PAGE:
THE PERFECT LOCATION
Exploring the roots of Greek Hospitality!
Fusing contemporary luxury with imitable elegance, Divani Palace Acropolis is a stunning hotel located in one of the city’s most historic neighborhoods. Located just steps away from the Acropolis and the old town of Plaka, just a short walk from the constitution square as well as all the major cultural points, this is the ideal base from which to visit the key attractions of Athens. Your time journey through the history of Athens begins in the hotel basement with a part of the ancient city walls, built under Themistocles, a prominent Athenian general in Ancient Greece.
Your unique experience awaits!
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Walking through the history of the “Themistoclean Wall”
History and culture are as ingrained in the heart of Athens as marble and mortar. Steeped in history, Athens is a cosmopolitan ancestral city, land of great philosophers and leaders. At the lower level of Divani Palace Acropolis, you will find the artifacts of the”Themistoclean Wall”.
The “Themistoclean Wall” was named after the great Athenian Politician and General, Themistocles. His traits and skills on military and naval power were instrumental in ensuring Greece’s victory from its greatest threat, the Persians. Its construction started in 461 B.C., which followed Themistocle’s death.
(about 500 meters from the hotel, a 7-minute walk)
The Acropolis is an ancient citadel located on a rocky outcrop above the city of Athens. Build in 5 B.C. by Pericles, it contains the remains of several ancient buildings of great architectural and historical significance, with the most famous being the Parthenon. Also known as sacred Rock, this UNESCO world Heritage site is definitely synonymous with Athens.
New Acropolis Museum
(only 250 meters from the hotel, a 4-minute walk)
The first Museum was on the Acropolis, which was completed in 1874, however, due to the growing volume of archaeological treasures discovered the need for a new museum was created.
Operating since 2009, the modern Acropolis Museum, houses every artifact found on the Sacred Rock and on the surrounding slopes, from the Greek Bronze Age to the Roman and Byzantine Greece.
It was built in 161 AD by the Athenian magnate Herodes Atticus in memory of his wife, Aspasia Annia Regilla. It was originally a steep-sloped amphitheater with a three-story stone front wall and a wooden roof made of expensive, cedar of Lebanon timber. It was used as a venue for music concerts with a capacity of 5,000. It lasted intact until it was destroyed and turned into a ruin by the Heruli in 267 AD.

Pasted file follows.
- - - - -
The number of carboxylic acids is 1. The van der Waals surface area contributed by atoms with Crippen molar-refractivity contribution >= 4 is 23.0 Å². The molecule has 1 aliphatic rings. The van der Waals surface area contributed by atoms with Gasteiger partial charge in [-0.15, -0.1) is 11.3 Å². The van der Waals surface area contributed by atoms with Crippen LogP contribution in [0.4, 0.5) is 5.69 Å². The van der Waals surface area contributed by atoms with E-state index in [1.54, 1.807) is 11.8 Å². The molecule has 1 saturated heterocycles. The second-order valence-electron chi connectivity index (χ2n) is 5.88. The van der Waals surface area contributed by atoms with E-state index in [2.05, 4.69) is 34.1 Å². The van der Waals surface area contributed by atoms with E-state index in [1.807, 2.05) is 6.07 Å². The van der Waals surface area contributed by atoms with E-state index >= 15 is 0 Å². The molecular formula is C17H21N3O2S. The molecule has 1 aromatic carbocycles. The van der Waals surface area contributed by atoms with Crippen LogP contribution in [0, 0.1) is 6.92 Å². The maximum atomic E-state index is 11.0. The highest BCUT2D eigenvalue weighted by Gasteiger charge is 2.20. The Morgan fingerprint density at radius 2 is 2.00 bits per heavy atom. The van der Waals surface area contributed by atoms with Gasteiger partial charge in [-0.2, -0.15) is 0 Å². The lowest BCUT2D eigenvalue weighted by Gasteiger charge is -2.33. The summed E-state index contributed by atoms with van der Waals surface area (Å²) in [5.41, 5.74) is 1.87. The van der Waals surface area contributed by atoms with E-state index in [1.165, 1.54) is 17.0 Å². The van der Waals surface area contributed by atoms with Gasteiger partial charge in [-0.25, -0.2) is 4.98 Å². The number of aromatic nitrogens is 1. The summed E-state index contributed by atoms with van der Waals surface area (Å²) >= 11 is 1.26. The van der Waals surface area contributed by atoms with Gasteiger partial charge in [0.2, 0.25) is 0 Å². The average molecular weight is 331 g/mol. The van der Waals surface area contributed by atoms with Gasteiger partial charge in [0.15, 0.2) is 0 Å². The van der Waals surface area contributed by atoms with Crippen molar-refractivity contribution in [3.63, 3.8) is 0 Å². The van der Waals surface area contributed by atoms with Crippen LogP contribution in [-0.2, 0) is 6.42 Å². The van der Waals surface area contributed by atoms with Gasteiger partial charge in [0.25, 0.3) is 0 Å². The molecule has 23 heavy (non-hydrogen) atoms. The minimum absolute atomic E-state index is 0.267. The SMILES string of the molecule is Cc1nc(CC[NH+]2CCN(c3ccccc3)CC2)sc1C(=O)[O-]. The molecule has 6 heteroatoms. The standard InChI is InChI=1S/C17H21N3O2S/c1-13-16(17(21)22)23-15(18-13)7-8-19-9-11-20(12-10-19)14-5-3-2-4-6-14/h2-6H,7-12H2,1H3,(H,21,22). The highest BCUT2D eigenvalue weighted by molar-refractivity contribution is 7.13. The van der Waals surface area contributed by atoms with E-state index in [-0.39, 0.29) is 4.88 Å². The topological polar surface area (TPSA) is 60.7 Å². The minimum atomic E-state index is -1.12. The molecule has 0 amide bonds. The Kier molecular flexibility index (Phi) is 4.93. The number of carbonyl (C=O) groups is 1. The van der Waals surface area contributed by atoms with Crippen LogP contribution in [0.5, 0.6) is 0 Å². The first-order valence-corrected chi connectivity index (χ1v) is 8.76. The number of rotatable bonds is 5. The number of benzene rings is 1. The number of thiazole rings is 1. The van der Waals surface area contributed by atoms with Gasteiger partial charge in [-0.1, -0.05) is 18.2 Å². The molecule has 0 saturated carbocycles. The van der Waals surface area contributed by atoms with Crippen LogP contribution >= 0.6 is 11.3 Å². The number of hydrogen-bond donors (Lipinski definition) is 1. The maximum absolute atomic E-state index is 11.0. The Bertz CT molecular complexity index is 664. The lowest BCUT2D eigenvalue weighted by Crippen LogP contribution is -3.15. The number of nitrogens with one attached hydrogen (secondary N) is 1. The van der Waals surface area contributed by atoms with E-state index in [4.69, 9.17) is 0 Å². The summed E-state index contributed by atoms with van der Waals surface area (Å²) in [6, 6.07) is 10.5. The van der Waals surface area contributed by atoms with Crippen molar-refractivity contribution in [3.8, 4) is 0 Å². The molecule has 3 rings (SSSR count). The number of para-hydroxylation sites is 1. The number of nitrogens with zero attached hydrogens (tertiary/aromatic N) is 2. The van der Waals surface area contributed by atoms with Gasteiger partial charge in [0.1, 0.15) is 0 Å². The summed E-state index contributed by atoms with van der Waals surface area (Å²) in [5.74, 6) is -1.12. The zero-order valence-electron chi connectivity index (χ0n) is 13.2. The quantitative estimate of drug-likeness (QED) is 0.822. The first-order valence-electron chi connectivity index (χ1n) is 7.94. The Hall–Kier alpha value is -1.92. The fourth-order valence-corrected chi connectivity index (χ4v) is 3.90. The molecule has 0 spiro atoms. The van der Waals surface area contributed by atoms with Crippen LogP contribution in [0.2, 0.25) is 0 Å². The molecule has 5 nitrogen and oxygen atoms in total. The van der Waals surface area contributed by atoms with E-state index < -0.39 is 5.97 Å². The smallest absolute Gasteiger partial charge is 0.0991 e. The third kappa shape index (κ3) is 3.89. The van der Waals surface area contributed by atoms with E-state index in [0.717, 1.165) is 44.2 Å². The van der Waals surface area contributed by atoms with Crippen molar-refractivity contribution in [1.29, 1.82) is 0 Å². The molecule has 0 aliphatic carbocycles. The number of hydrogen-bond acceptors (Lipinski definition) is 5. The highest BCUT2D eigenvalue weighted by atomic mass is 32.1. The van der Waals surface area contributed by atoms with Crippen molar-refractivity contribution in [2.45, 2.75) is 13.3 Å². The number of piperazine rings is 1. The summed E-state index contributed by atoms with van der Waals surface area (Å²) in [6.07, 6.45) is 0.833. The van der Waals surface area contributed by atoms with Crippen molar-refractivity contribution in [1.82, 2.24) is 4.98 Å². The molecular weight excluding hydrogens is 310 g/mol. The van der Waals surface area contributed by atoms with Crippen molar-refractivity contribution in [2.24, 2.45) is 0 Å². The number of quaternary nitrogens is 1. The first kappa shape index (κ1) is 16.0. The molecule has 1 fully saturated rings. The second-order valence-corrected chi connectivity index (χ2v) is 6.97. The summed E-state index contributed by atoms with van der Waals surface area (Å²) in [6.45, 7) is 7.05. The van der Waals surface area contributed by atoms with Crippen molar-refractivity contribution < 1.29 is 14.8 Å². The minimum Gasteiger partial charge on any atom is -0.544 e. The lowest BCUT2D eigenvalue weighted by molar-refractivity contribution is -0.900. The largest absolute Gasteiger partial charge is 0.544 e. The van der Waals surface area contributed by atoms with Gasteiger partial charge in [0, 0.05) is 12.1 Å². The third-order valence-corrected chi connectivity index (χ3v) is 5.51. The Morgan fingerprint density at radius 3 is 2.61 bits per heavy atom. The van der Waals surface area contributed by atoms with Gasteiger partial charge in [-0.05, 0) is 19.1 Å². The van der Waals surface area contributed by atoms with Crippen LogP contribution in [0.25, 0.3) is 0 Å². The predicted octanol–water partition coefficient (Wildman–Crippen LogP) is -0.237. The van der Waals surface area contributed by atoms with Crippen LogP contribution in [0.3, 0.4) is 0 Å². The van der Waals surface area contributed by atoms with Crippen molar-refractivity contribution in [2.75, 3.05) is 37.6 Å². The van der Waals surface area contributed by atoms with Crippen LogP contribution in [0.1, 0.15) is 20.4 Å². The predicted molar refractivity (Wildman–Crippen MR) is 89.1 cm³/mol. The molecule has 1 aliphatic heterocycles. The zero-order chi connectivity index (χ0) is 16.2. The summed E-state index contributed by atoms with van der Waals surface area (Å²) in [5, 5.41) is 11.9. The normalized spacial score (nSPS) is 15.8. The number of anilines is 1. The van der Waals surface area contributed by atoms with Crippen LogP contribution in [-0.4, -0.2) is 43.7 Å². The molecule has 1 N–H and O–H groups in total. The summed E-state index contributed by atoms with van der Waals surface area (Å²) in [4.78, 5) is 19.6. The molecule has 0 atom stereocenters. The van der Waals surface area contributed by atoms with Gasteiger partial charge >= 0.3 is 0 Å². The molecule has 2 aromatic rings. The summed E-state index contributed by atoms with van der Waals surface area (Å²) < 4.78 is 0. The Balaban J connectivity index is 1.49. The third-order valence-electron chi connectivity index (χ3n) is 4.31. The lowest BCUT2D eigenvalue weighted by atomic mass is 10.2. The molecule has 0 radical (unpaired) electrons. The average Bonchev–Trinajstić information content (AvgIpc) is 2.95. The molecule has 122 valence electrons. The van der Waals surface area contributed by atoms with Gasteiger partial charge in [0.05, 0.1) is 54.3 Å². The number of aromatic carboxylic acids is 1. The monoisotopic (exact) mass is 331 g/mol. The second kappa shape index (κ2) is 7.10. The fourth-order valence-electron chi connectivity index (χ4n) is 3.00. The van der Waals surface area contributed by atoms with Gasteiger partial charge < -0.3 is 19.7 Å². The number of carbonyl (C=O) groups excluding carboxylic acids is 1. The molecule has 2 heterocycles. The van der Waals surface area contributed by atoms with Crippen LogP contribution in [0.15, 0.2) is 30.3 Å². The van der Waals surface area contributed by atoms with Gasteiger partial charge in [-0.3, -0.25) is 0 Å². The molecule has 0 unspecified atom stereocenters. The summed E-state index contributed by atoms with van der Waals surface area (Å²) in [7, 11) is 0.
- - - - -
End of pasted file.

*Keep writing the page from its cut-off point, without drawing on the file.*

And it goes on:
The audience stands and the orchestra (stage) were restored using Pentelic marble in the 1950s. Since then it has been the main venue of the Athens Festival, which runs from May through October each year, featuring a variety of acclaimed Greek as well as International performances
(750 meters, about a 10-minute walk)
Plaka is the old historical neighborhood of Athens, clustered around the northern and eastern slopes of the Acropolis, and incorporating beautiful neoclassical architecture.
Most of the streets have been closed to automobile traffic. It is now an area of restaurants, Jewelry stores tourist shops, and cafes.
Though it is quite commercialized it is still a neighborhood and arguably the nicest neighborhood in central Athens.
Monastiraki Flea Market
(1.4 km, about 18 minutes on foot)
Shopping in Athens is a favorite pastime and the Flea Market at Monastiraki is one of the best places to buy about anything. The area is home to clothing boutiques, souvenir shops, and specialty stores, and is a major tourist attraction in Athens for bargain shopping. The best day to stroll around the streets of Monastiraki is on a Sunday morning, where you may also combine it with a walk towards Psiri area, which hosts a number of galleries and vintage stores.
National Gallery of Greece
(2.6 km, about 30 minutes on foot)
Impressive and fully renovated the National Gallery of Greece opened its doors again in March 2021 to celebrate the occasion of the 200th anniversary from the beginning of the Greek Revolution.
Here visitors will find a treasury of modern Greek art, from the post-Byzantine years to the present day: 20,000 works of painting, sculpture, engravings, magnificent collections proving that Greek Arts in the 19th century, followed the movements of the European avant-garde.
Athens has one more museum that will very soon belong in the circle of the great museums of the European Capitals.
(metro M2, allow about 20 minutes)
The Benaki Museum has several sites, but the main one is the former Benaki family mansion in central Athens.
The museum houses Greek works of art from the prehistorical to the modern times, an extensive collection of Asian art, hosts periodic exhibitions and maintains a state-of-the-art restoration and conservation workshop. Although the museum initially housed a collection that included Islamic art, Chinese porcelain and exhibits on toys, its 2000 re-opening led to the creation of satellite museums that focused on specific collections, allowing the main museum to focus on Greek culture over the span of the country’s history.
(1.5 km, a 20-minute walk, or metro M2, 10 minutes)
Syntagma Square or Constitution Square is the central square of Athens. It is located in front of the 19th century Old Royal Palace housing the Greek Parliament since 1934. Syntagma Square is the most important square of modern Athens from both a historical and social point of view, as it is at the heart of commercial activity and Greek politics.
International Airport Eleftherios Venizelos
Athens International Airport is 36 km from the hotel and easily accessible, with direct trains from Acropolis metro station.
The journey by car takes about 30 minutes.